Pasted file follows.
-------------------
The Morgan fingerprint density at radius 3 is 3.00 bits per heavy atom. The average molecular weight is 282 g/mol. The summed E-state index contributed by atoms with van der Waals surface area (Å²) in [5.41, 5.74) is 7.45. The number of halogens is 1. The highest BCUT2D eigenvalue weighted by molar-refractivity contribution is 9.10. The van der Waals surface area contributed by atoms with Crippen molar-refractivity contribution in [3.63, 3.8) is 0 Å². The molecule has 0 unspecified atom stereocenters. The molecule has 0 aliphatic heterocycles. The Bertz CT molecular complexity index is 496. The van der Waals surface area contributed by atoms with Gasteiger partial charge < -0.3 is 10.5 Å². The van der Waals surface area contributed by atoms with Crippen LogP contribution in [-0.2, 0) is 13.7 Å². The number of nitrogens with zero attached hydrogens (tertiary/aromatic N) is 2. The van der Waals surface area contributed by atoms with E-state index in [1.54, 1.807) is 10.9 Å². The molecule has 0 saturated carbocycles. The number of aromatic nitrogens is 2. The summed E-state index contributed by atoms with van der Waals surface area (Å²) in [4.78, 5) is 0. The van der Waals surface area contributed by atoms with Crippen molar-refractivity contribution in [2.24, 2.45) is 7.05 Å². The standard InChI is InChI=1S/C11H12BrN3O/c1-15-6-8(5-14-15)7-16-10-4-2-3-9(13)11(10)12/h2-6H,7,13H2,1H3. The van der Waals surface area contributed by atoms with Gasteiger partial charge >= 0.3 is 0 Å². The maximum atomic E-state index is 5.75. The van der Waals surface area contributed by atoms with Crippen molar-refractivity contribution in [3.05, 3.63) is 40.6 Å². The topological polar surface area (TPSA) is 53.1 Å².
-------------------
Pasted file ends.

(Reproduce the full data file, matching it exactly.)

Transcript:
The Morgan fingerprint density at radius 3 is 3.00 bits per heavy atom. The average molecular weight is 282 g/mol. The summed E-state index contributed by atoms with van der Waals surface area (Å²) in [5.41, 5.74) is 7.45. The number of halogens is 1. The highest BCUT2D eigenvalue weighted by molar-refractivity contribution is 9.10. The van der Waals surface area contributed by atoms with Crippen molar-refractivity contribution in [3.63, 3.8) is 0 Å². The molecule has 0 unspecified atom stereocenters. The molecule has 0 aliphatic heterocycles. The Bertz CT molecular complexity index is 496. The van der Waals surface area contributed by atoms with Gasteiger partial charge < -0.3 is 10.5 Å². The van der Waals surface area contributed by atoms with Crippen LogP contribution in [-0.2, 0) is 13.7 Å². The number of nitrogens with zero attached hydrogens (tertiary/aromatic N) is 2. The van der Waals surface area contributed by atoms with E-state index in [1.54, 1.807) is 10.9 Å². The molecule has 0 saturated carbocycles. The number of aromatic nitrogens is 2. The summed E-state index contributed by atoms with van der Waals surface area (Å²) in [4.78, 5) is 0. The van der Waals surface area contributed by atoms with Crippen molar-refractivity contribution in [2.24, 2.45) is 7.05 Å². The standard InChI is InChI=1S/C11H12BrN3O/c1-15-6-8(5-14-15)7-16-10-4-2-3-9(13)11(10)12/h2-6H,7,13H2,1H3. The van der Waals surface area contributed by atoms with Gasteiger partial charge >= 0.3 is 0 Å². The maximum atomic E-state index is 5.75. The van der Waals surface area contributed by atoms with Crippen molar-refractivity contribution in [3.05, 3.63) is 40.6 Å². The topological polar surface area (TPSA) is 53.1 Å².